consolidate

  • 1 consolidate — con‧sol‧i‧date [kənˈsɒldeɪt ǁ ˈsɑː ] verb [intransitive, transitive] 1. to make your position of power or success stronger and more likely to continue: • His successful negotiations with the Americans helped him to consolidate his position. •… …

    Financial and business terms

  • 2 consolidate — con·sol·i·date /kən sä lə ˌdāt/ vt dat·ed, dat·ing: to join together into one whole: as a: to combine (two or more lawsuits or matters that involve a common question of law or fact) into one compare class action ◇ Consolidation of matters in the… …

    Law dictionary

  • 3 Consolidate — Con*sol i*date, v. t. [imp. & p. p. {Consolidated}; p. pr. & vb. n. {Consolidating}.] 1. To make solid; to unite or press together into a compact mass; to harden or make dense and firm. [1913 Webster] He fixed and consolidated the earth. T.… …

    The Collaborative International Dictionary of English

  • 4 Consolidate — Con*sol i*date, a. [L. consolidatus, p. pr. of consolidare to make firm; con + solidare to make firm; solidus solid. See {Solid}, and cf. {Consound}.] Formed into a solid mass; made firm; consolidated. [R.] [1913 Webster] A gentleman [should… …

    The Collaborative International Dictionary of English

  • 5 Consolidate — Con*sol i*date, v. i. To grow firm and hard; to unite and become solid; as, moist clay consolidates by drying. [1913 Webster] In hurts and ulcers of the head, dryness maketh them more apt to consolidate. Bacon. [1913 Webster] …

    The Collaborative International Dictionary of English

  • 6 consolidate — (v.) 1510s, to compact into one body, from L. consolidatus, pp. of consolidare to make solid, from com together (see COM (Cf. com )) + solidare to make solid (see SOLID (Cf. solid)). Meaning to make firm or strong is from mid 16c. Related …

    Etymology dictionary

  • 7 consolidate — *compact, unify, concentrate Analogous words: *integrate, articulate, concatenate: amalgamate, merge, fuse, blend (see MIX): condense, compress (see CONTRACT vb): *weave, knit Contrasted words: melt, *liquefy: * …

    New Dictionary of Synonyms

  • 8 consolidate — [v] combine; make firm add to, amalgamate, amass, band, bind, blend, build up, bunch up, cement, centralize, compact, compound, concatenate, concentrate, condense, conjoin, connect, densen, develop, federate, fortify, fuse, harden, hitch, hitch… …

    New thesaurus

  • 9 consolidate — ► VERB 1) make stronger or more solid. 2) combine into a single unit. DERIVATIVES consolidation noun consolidator noun. ORIGIN Latin consolidare, from solidus solid …

    English terms dictionary

  • 10 consolidate — [kən säl′ə dāt΄] vt., vi. consolidated, consolidating [< L consolidatus, pp. of consolidare < com , together + solidare, to make solid < solidus, solid: see HOLO ] 1. to combine into a single whole; merge; unite 2. to make or become… …

    English World dictionary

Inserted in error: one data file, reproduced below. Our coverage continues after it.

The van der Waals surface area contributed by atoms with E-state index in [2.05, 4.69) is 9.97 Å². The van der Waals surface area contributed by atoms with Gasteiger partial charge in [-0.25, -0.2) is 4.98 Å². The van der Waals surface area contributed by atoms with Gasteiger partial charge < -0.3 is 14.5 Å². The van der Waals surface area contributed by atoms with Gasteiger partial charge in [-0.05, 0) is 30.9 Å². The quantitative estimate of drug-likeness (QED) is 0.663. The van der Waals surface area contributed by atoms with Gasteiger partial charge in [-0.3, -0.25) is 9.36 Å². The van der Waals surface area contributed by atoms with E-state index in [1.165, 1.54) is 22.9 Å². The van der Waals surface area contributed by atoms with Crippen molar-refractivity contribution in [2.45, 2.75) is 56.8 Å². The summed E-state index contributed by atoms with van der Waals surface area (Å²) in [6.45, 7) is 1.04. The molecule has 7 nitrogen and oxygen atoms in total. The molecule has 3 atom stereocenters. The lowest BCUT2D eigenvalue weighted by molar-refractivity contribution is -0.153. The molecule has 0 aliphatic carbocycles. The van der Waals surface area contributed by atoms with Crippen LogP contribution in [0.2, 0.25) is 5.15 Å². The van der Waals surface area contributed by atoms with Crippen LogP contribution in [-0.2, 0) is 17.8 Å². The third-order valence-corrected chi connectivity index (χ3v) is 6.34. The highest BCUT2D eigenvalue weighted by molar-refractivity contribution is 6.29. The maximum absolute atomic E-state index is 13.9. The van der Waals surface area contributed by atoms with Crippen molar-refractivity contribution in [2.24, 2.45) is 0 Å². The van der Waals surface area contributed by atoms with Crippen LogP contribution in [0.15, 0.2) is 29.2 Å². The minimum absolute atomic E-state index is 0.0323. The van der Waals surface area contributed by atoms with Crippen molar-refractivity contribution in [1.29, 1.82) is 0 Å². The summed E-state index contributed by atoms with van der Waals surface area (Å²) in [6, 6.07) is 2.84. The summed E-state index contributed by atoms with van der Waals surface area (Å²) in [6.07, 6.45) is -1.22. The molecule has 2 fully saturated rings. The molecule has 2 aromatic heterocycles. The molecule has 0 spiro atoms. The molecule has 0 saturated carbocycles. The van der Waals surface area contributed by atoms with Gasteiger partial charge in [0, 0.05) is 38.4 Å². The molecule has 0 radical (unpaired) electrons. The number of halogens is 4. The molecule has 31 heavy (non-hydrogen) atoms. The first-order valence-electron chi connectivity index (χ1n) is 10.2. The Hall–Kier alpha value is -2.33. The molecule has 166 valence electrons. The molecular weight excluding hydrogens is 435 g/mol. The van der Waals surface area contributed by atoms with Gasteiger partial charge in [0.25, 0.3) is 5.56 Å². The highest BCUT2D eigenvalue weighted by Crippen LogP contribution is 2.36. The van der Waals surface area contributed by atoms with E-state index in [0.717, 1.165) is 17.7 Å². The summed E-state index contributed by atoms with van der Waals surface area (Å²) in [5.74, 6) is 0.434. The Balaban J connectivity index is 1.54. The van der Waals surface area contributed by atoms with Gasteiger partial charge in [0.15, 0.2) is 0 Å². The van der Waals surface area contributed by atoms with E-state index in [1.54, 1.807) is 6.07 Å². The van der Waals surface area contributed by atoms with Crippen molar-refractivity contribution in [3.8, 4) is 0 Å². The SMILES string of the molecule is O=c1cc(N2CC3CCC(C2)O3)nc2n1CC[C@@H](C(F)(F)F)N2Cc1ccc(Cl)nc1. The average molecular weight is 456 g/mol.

• 11 consolidate — 01. Motokazu Corporation has announced plans to [consolidate] its manufacturing and sales subsidiaries in an attempt to increase overall business efficiency. 02. His stupid behavior at the party has certainly [consolidated] his reputation as a… …

    Grammatical examples in English

  • 12 consolidate — [[t]kənsɒ̱lɪdeɪt[/t]] consolidates, consolidating, consolidated 1) VERB If you consolidate something that you have, for example power or success, you strengthen it so that it becomes more effective or secure. [V n] The question is: will the junta …

    English dictionary

  • 13 consolidate — con|sol|i|date [kənˈsɔlıdeıt US ˈsa: ] v [I and T] [Date: 1500 1600; : Latin; Origin: , past participle of consolidare, from com ( COM ) + solidus solid ] 1.) to strengthen the position of power or success that you have, so that it becomes more… …

    Dictionary of contemporary English

  • 14 consolidate */ — UK [kənˈsɒlɪdeɪt] / US [kənˈsɑlɪˌdeɪt] verb Word forms consolidate : present tense I/you/we/they consolidate he/she/it consolidates present participle consolidating past tense consolidated past participle consolidated 1) [transitive] to make the… …

    English dictionary

  • 15 consolidate — In a general sense, to unite or unify into one mass or body, as to consolidate several small school districts into a large district, or to consolidate various funds. In legislative usage, to consolidate two bills is to unite them into one. The… …

    Black's law dictionary

  • 16 consolidate — In a general sense, to unite or unify into one mass or body, as to consolidate several small school districts into a large district, or to consolidate various funds. In legislative usage, to consolidate two bills is to unite them into one. The… …

    Black's law dictionary

  • 17 consolidate — To unite into one mass or body, as to consolidate the forces of an army, or various funds. In parliamentary usage, to consolidate two bills is to unite them into one. In law, to consolidate benefices is to combine them into one. Independent Dist …

    Ballentine's law dictionary

  • 18 consolidate — verb ( dated; dating) Etymology: Latin consolidatus, past participle of consolidare to make solid, from com + solidus solid Date: circa 1512 transitive verb 1. to join together into one whole ; unite < …

    New Collegiate Dictionary

  • 19 consolidate — [c]/kənˈsɒlədeɪt / (say kuhn soluhdayt) verb (consolidated, consolidating) –verb (t) 1. to make solid or firm; solidify; strengthen: to consolidate gains. 2. to strengthen by rearranging the position of ground combat troops after a successful… …

    Australian English dictionary

  • 20 consolidate — consolidator, n. /keuhn sol i dayt /, v., consolidated, consolidating, adj. v.t. 1. to bring together (separate parts) into a single or unified whole; unite; combine: They consolidated their three companies. 2. to discard the unused or unwanted… …

    Universalium